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Al-Qaeda In Yemen Claims Responsibility For Charlie Hebdo Attack

 Nasr al-Ansi, a top commander of the Yemen-based Al-Qaeda in the Arabian Peninsula.
Nasr al-Ansi, a top commander of the Yemen-based Al-Qaeda in the Arabian Peninsula.

Al-Qaeda in Yemen has claimed responsibility for last week’s attack on the French satirical magazine Charlie Hebdo.

The claim appeared on the Internet on January 14 as copies of the weekly’s latest edition, with a cover showing a cartoon of the Prophet Muhammad, quickly sold out in France.

Meanwhile, the French government said that at least 50 people have been detained for defending terrorism since the attack.

Gunmen shouting Islamist slogans stormed into Charlie Hebdo’s Paris headquarters on January 7, killing 12 people including senior editors and cartoonists and launching three days of attacks in which a total of 17 victims were killed in the French capital.

In a video message posted on the Internet, a top commander of the Yemen-based Al-Qaeda in the Arabian Peninsula (AQAP), Nasr al-Ansi, said the assailants were assigned to attack the magazine as "vengeance" for Muhammad.

The magazine had received repeated threats for its published caricatures of the Muslim Prophet.

Ansi said AQAP "chose the target, laid out the plan, and financed the operation" following orders by Al-Qaeda leader Ayman Zawahiri.

He also said France belongs to the "party of Satan" and warned of more "tragedies and terror."

The suspected Charlie Hebdo attackers, Said and Cherif Kouachi, said they were acting on behalf of AQAP. They were killed by police during a manhunt on January 9.

Four Jewish men died two days later when a third gunman, Amedy Coulibaly, took hostages at a kosher supermarket in Paris. Coulibaly was killed by security forces at about the same time as the Kouachi brothers on January 9.

Millions of people marched in Paris on January 11 to honor the victims, and the remaing staff of Charlie Hebdo quickly went to work on a new issue, which went on sale at newspaper kiosks across France on January 14.

Its cover showed a cartoon depicting the Prophet Muhammad shedding a tear and holding a sign reading "I am Charlie" -- words that have been used by media outlets and millions of people worldwide to show solidarity with the victims and declared heir support for the freedom of speech.

The words "All is forgiven" appear above the Prophet on the cover.

The magazine publisher announced plans to publish 5 million copies of the new edition -- 2 million more than initially planned.

Normally, only 60,000 are printed each week.

The special edition has been translated into six languages, including Arabic, and was to be sold in 25 countries.

The publication of a new Muhammad cartoon has drawn reactions in the Muslim world, with Iran saying it was "insulting" and "provocative."

Foreign Ministry spokeswoman Marzieh Afkham said the cover "provokes the emotions of Muslims and hurts their feelings" and could "fan the flame of a vicious circle of extremism."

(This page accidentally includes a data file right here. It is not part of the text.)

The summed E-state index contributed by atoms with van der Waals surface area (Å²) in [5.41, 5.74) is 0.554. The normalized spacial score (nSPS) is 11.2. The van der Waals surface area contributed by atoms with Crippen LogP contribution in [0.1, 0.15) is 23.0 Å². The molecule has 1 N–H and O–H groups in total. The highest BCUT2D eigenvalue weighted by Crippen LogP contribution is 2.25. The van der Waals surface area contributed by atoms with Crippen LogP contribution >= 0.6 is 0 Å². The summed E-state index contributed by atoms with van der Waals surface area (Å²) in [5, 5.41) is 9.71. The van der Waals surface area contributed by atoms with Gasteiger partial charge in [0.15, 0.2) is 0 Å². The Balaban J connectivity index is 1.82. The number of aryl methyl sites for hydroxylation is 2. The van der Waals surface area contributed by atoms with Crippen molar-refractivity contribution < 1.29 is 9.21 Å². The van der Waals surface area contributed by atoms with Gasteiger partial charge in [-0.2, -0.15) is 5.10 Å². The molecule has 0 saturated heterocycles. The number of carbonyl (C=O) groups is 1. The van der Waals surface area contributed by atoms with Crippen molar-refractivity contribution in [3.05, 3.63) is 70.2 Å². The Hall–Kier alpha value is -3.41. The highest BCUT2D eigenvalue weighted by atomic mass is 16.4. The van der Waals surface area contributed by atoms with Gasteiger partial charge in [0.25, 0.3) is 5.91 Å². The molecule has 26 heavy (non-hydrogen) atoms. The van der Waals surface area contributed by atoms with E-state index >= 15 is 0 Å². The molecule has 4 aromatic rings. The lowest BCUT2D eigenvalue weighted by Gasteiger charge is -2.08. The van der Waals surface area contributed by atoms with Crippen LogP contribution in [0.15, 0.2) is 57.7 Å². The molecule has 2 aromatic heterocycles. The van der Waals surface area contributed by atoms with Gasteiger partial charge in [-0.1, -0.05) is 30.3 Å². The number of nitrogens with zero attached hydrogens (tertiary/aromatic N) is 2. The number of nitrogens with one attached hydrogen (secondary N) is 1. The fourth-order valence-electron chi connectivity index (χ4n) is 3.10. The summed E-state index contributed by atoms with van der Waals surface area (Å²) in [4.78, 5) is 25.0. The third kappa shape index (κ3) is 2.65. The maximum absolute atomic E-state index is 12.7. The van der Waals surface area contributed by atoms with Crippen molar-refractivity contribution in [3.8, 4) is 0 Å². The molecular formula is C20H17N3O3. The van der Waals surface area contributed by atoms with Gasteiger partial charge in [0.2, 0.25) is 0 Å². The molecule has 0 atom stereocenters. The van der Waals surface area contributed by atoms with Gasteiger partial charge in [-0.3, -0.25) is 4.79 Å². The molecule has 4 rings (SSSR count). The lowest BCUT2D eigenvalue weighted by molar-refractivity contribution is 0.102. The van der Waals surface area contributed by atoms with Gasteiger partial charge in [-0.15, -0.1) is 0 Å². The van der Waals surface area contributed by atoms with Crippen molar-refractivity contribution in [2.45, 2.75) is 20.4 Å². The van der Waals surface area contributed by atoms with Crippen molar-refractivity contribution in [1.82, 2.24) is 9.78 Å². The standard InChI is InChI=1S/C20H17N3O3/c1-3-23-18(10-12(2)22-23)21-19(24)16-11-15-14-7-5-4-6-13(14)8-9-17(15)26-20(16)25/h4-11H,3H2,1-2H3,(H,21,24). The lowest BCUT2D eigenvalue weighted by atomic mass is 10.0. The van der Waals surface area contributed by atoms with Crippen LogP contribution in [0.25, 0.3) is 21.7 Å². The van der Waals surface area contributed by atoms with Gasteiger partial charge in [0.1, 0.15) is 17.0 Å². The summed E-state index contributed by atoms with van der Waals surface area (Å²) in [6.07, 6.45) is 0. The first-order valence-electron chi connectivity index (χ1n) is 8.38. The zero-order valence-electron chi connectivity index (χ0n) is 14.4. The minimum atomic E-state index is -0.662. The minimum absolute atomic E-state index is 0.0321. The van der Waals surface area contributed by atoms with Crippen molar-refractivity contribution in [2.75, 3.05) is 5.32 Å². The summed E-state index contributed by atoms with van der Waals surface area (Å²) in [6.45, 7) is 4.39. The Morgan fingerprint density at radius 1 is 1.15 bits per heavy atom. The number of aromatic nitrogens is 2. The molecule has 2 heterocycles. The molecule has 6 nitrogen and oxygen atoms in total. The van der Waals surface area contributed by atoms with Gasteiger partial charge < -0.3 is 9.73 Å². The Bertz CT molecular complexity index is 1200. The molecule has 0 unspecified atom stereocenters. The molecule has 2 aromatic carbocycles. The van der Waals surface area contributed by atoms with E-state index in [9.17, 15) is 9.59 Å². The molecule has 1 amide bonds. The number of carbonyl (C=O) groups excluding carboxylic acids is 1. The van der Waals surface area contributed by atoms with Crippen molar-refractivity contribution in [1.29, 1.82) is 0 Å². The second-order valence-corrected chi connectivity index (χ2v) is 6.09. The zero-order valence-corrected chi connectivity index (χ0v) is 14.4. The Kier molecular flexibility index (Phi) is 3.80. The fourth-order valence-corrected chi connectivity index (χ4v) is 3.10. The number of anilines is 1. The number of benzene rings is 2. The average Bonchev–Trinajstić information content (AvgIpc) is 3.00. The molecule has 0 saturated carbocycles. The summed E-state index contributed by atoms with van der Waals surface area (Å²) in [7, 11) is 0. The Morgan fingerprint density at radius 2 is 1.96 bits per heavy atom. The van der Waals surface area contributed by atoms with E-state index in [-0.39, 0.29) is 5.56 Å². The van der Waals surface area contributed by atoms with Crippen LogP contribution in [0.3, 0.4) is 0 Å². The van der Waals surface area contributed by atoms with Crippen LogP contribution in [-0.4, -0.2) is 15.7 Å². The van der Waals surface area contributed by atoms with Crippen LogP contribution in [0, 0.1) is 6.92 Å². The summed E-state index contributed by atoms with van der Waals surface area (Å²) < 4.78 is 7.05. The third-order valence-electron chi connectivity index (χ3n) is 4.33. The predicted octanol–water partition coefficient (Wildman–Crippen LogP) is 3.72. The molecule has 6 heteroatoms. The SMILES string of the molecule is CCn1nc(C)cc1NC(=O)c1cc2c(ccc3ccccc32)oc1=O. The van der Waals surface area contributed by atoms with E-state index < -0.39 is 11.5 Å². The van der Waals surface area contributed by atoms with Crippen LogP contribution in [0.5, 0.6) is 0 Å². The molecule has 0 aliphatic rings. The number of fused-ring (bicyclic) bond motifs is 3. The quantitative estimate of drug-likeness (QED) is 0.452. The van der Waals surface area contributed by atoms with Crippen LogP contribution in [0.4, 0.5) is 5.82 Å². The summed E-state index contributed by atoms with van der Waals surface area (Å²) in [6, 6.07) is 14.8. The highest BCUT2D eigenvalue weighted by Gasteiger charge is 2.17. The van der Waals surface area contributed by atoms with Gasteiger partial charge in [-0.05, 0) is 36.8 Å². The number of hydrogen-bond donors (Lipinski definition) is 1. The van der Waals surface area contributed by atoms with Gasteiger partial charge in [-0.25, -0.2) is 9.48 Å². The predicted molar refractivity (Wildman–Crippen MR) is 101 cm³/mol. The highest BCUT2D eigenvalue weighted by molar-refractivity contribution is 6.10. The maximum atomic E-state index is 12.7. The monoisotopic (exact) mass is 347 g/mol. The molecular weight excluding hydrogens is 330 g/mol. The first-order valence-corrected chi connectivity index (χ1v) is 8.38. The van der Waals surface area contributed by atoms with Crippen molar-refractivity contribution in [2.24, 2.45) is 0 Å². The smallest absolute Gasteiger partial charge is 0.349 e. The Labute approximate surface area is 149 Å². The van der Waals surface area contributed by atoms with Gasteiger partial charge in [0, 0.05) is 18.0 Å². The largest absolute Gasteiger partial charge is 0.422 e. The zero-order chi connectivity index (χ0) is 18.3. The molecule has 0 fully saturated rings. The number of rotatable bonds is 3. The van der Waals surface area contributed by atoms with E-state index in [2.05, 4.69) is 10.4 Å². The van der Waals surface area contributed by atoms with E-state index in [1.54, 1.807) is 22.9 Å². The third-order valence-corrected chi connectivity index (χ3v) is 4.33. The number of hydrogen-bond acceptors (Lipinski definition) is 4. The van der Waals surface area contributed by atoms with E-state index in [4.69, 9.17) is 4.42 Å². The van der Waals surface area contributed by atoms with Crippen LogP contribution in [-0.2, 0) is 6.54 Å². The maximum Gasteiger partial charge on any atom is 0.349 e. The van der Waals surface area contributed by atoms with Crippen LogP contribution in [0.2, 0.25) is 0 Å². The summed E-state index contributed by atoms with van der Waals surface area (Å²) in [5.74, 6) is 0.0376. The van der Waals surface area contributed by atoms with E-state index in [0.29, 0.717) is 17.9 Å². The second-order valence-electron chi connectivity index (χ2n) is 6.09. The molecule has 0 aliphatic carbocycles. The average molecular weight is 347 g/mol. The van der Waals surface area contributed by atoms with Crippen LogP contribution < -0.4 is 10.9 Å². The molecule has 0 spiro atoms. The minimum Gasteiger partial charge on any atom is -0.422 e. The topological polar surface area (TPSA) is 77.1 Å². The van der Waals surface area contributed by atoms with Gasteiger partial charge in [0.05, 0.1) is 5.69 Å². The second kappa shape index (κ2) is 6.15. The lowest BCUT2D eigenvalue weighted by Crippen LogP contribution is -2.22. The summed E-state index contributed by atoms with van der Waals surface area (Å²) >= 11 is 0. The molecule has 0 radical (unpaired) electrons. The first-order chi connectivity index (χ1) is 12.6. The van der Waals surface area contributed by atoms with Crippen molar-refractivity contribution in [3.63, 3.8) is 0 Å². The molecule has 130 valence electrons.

Speaking in Geneva, Foreign Minister Mohammad Javad Zarif said "sanctities" must be respected.

Egypt's Grand Mufti Grand Mufti Shawqi Allam has described the new Muhammad caricature as an "unwarranted provocation" that would cause a "new wave of hatred in French and Western society."

The Qatar-based International Union of Muslim Scholars said, "It is neither reasonable, nor logical, nor wise to publish drawings and films offensive or attacking the prophet of Islam."

The publication of the new cartoon gives further "credibility" to the idea that "the West is against Islam," it said, adding that the images would further "stir up hatred, extremism and tension."

The Islamic State (IS) militant group said on its radio station that the publication of the cartoon was "an extremely stupid act."

The supermarket gunman, Coulibaly, had pledged allegiance to the group.

In Turkey, daily newspaper Cumhuriyet published a section of the magazine, including a small image of the cover in one of its columns.

Along with a Charlie Hebdo editorial about how it would not give into the attacks, the excerpts included cartoons satirizing Nigerian Islamist group Boko Haram and IS militants.

Local media reported that delivery vans were allowed to leave the press after police ensured that there were no images of Muhammad in the re-print.

Turkey's three main satirical magazines -- Leman, Penguen, and Uykusuz -- published identical black covers with the popular slogan "Je Suis Charlie" (I am Charlie) used in homage to the slain journalists.

Controversial French comedian Dieudonne M'bala M'bala is one of what the French government said on January 14 were at least 50 people detained on suspicion of defending terrorism since the attack on Charlie Hebdo.

In a Facebook post on January 12, Dieudonne said he felt like "Charlie Coulibaly" -- mixing the slogan "Je Suis Charlie" with the name of one of the three gunmen.

Speaking on January 13 after funeral ceremonies were held in France and Israel for victims of the attacks, French Prime Minister Manuel Valls said on that his country was at war with extremism and terrorism, but not with Muslims.

The government has deployed 10,000 troops at sites across the country, including synagogues, mosques, and airports, in response to the attacks.

U.S. Secretary of State John Kerry is due to meet French President Francois Hollande in Paris on January 16 to discuss last week’s attacks.

Speaking in Baghdad on January 14, U.S. envoy John Allen said on January 14 that attacks by militants in Paris and other Western cities underline the need for a "global response" to the IS group.

Allen, who is coordinating international efforts against the militants, said the IS group's "dark, violent ideology has a long reach," inspiring militants to carry out attacks in Sydney, Ottawa, and Brussels.

With reporting by AP, Reuters, and AFP